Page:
(Adds defense lawyer saying Abu Hamza plans to appeal in paragraph 9, name of jury foreman in paragraph 10)
By Joseph Ax
NEW YORK, May 19 (Reuters) - London imam Abu Hamza al-Masri was convicted of terrorism charges in New York on Monday, following a four-week trial that shined a spotlight on the preacher’s controversial anti-Western statements.
After deliberating for less than two days, a jury of eight men and four women found Abu Hamza, 56, guilty on all 11 counts he faced, handing Manhattan U.S. Attorney Preet Bharara his second high-profile terrorism conviction in three months.
Abu Hamza could face life in prison when he is sentenced in September.
Prosecutors had charged the one-eyed, handless Abu Hamza with providing a satellite phone and advice to Yemeni militants who kidnapped Western tourists in 1998, an operation that led to the deaths of four hostages.
Abu Hamza also was accused of dispatching two followers to Oregon to establish a militant training facility and sending an associate to Afghanistan to help al Qaeda and the Taliban.
His lawyers claimed the case relied largely on the incendiary language in his sermons at London’s Finsbury Park mosque, which earned him notoriety as one of Britain’s most prominent radical Islamic voices.
Many of his words were played at trial, including an interview in which Abu Hamza expressed support for the Sept. 11, 2001, attacks that killed nearly 3,000 people in the United States.
Defense lawyer Joshua Dratel said the relatively quick verdict demonstrated that the jurors reacted emotionally to the inflammatory statements rather than sticking to the evidence.
“This is what we feared, that there would be no deliberations at all, essentially,” he said. “Beliefs are not a crime.” He said he plans to appeal the conviction.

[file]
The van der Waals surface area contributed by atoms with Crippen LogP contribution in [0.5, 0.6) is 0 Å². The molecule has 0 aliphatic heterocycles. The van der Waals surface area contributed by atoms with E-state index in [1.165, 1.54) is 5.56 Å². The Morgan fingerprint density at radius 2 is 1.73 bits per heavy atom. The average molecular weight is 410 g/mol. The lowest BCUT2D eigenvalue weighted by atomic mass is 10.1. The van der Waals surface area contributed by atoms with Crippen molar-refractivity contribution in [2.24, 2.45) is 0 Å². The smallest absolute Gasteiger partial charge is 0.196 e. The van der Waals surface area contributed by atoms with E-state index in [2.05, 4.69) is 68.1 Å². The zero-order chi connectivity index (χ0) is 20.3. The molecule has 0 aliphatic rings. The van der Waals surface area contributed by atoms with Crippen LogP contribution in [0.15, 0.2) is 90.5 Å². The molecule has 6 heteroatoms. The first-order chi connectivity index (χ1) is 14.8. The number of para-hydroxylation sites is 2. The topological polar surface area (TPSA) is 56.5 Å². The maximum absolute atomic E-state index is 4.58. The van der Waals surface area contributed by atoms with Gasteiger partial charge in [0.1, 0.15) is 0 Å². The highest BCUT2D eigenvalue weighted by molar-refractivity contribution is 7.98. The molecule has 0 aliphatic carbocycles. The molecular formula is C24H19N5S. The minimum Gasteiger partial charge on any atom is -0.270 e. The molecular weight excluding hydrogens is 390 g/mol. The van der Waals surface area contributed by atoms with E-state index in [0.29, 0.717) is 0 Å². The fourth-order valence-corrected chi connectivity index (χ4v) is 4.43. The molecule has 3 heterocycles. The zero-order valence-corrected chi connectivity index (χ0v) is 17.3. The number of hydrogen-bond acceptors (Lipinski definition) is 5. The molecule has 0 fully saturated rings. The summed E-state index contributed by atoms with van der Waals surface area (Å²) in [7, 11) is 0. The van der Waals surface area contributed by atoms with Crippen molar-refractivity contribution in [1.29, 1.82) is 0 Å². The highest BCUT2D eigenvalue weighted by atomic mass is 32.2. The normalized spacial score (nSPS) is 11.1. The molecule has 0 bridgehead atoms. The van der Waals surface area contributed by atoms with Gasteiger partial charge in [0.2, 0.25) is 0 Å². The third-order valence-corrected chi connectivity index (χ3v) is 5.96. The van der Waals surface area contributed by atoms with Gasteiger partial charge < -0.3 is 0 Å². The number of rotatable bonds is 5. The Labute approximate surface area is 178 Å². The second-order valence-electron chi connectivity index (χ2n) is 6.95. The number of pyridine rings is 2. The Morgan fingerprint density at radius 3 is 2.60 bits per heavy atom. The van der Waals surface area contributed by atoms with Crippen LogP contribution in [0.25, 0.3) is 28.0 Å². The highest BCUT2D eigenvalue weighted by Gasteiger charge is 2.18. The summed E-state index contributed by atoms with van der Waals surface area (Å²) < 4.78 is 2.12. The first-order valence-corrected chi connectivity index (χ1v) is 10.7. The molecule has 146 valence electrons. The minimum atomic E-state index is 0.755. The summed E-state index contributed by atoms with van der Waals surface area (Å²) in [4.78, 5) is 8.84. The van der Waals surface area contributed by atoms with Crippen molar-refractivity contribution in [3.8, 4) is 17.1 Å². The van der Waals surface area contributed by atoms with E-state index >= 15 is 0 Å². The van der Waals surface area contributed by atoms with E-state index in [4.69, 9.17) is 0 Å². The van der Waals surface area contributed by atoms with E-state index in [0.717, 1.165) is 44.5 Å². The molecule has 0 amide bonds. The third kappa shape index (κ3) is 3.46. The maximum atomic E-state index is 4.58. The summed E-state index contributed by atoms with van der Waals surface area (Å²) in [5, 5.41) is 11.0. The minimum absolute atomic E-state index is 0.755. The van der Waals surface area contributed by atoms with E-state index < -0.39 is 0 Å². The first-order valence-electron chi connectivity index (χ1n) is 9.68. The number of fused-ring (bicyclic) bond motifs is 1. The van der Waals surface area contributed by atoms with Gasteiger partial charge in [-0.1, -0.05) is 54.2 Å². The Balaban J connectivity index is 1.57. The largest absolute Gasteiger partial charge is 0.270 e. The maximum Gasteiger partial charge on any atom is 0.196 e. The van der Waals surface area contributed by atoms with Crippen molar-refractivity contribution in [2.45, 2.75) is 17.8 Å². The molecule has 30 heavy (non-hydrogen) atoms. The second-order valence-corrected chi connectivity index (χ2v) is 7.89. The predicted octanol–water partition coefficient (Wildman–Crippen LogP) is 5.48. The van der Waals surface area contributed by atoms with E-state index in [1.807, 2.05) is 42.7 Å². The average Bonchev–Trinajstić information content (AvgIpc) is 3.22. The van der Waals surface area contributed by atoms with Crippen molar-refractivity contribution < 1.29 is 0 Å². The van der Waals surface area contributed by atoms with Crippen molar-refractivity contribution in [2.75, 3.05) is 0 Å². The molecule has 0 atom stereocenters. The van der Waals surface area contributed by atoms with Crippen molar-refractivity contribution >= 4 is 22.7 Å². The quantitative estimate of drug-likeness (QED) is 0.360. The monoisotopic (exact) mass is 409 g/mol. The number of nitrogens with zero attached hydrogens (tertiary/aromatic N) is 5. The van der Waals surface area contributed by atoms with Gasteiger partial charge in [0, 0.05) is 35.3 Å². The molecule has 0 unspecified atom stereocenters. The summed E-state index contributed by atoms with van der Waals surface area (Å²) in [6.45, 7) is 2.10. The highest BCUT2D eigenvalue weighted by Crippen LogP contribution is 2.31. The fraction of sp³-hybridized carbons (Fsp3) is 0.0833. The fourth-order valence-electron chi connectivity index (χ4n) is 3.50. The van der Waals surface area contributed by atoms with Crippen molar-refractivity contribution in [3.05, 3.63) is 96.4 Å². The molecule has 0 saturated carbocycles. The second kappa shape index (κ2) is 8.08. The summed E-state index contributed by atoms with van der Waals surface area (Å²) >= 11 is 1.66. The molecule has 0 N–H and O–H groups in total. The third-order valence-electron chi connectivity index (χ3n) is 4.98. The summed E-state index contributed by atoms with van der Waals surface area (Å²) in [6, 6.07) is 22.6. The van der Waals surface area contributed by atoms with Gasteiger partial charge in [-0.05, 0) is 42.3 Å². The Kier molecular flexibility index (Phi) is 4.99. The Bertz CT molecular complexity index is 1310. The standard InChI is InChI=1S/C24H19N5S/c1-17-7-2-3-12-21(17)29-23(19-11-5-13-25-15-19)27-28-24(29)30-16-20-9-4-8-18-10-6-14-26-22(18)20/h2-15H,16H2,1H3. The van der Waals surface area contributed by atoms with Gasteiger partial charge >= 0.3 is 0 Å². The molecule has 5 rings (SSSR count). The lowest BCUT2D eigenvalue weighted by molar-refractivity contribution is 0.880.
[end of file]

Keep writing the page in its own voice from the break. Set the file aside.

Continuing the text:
But the jury’s foreman, Howard Bailynson, a 44-year-old Xerox employee, told reporters there was “no doubt” Abu Hamza received a fair trial.
Abu Hamza testified in his own defense, denying he sent anyone to Oregon or Afghanistan and claiming he became involved in the kidnapping only after it began, when he offered to negotiate a peaceful resolution.
Prosecutors countered with evidence that he spoke with the Yemeni militants’ leader the night before the kidnapping and that the two men who traveled to Oregon said he had sent them.
Speaking briefly to reporters, Bharara said the verdict proved once again that the U.S. justice system can handle high-profile terrorism trials.
“Abu Hamza attempted to portray himself as a preacher of faith,” he said. “He was, instead, a trainer of terrorists.”
In March, a different jury found Suleiman Abu Ghaith, a son-in-law of Osama bin Laden, guilty of terrorism-related charges.
Abu Hamza, who was indicted in the United States in 2004 under his birth name, Mustafa Kamel Mustafa, spent eight years in prison in the Britain for inciting violence before his 2012 extradition.
During the trial, Abu Hamza testified that he lost his arms and eye in an accidental explosion in Pakistan 20 years ago, contradicting widespread reports that he was injured while fighting the Soviets in Afghanistan. (Reporting by Joseph Ax; Editing by Noeleen Walder, Chris Reese and Mohammad Zargham)